They were among the companies and organizations which filed briefs to the high court on Wednesday, the deadline for amicus briefs in favor of Aereo. Oral arguments in the Supreme Court are scheduled for April 22.
If Aereo is allowed to continue, broadcasters say that cable and satellite operators could merely start their own similar services and bypass having to compensate them for retransmitting station signals, in what is now a multi-billion dollar revenue stream.
Dish and Echostar argue that if the court’s decision stands to have implications “far beyond Aereo” and “go so far as to touch technologies like Sling and cloud computing. It might even carry implications for a broad swatch of well-established functionality on the Internet — for example, Internet hyperlinks or indexed thumbnails.”
Dish’s legal team wrote in their brief that if the high court decides to rule against Aereo, it should issue a narrow ruling.
“Even if Congress intended to prevent free riding by commercial intermediaries on the public performance right, it never intended to authorize copyright holders to charge the public repeatedly just to access their lawful copy of a work at a different time or place,” Dish said in its brief.
The American Cable Assn., which represents small- and medium-sized cable operators, argued that Aereo and other new technologies provide a “modest safety valve against what smaller cable companies consider to be unfair and oppressive retransmission consent rates extracted by threat of blackouts that would leave customers with a ‘dark’ channel unless untoward price demands are met.”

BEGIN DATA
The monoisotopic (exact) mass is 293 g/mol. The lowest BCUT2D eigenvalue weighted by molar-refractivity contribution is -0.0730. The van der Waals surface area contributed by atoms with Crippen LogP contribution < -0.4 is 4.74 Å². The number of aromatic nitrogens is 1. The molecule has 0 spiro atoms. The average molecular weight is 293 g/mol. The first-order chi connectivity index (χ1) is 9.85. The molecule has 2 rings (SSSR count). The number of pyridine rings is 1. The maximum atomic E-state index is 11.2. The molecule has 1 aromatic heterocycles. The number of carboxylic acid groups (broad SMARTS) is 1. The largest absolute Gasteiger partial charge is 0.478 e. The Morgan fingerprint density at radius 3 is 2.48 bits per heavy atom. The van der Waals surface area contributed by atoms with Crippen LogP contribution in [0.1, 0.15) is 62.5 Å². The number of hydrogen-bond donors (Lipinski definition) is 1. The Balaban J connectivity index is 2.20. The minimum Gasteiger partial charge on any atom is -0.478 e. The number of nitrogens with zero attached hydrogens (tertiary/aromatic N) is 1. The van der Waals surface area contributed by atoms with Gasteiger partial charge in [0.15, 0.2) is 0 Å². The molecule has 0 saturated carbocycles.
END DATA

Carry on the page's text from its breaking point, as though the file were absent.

“Congress intended to encourage commercial dissemination of local broadcasts,” the ACA said in its brief.
The broadcasters argue that Aereo’s technology, in which subscribers receive digital streams of broadcast signals via dime-sized remote antennas, violates the public performance “transmit” clause of the Copyright Act, and in particular the intent of Congress when it was written in 1976. The U.S. Solicitor General sided with broadcasters in a friend-of-the-court brief filed last month.
Aereo contends that the streams are private performances, in that viewers are in control of what streams are delivered to their devices. The broadcasts are not live, but captured by the antennas, recorded and then transmitted to viewers after a short delay of about six seconds.
The Consumer Electronics Assn., which filed a joint brief with the Electronic Frontier Foundation, Public Knowledge and Engine Advocacy, argued that the broadcasters were seeking a “copyright expansion” to cover new, potentially disruptive technology. The organizations said that Congress in 1976 “did not foresee that TV viewers would be able to transmit signals over over a communications medium like the Internet for their own personal use.”
“Copyright law has never assigned all commercially valuable uses of creative works to rightsholders; many have always been reserved to the public,” the organizations said in their brief. “This creates breathing space for technological and business innovation by entrepreneurs who have no affiliation with rightsholders. As history shows, that leads in turn to new markets for creative work, increasing both rewards for authors and access to creative works in the long term.”
Also siding with Aereo were the Consumers Union and the Consumer Federation of America, as well as a group of small (in some cases very small), independent broadcasters. The latter includes Block Broadcasting Co., which operates a station with familiar call letters, WKRP in Cincinnati.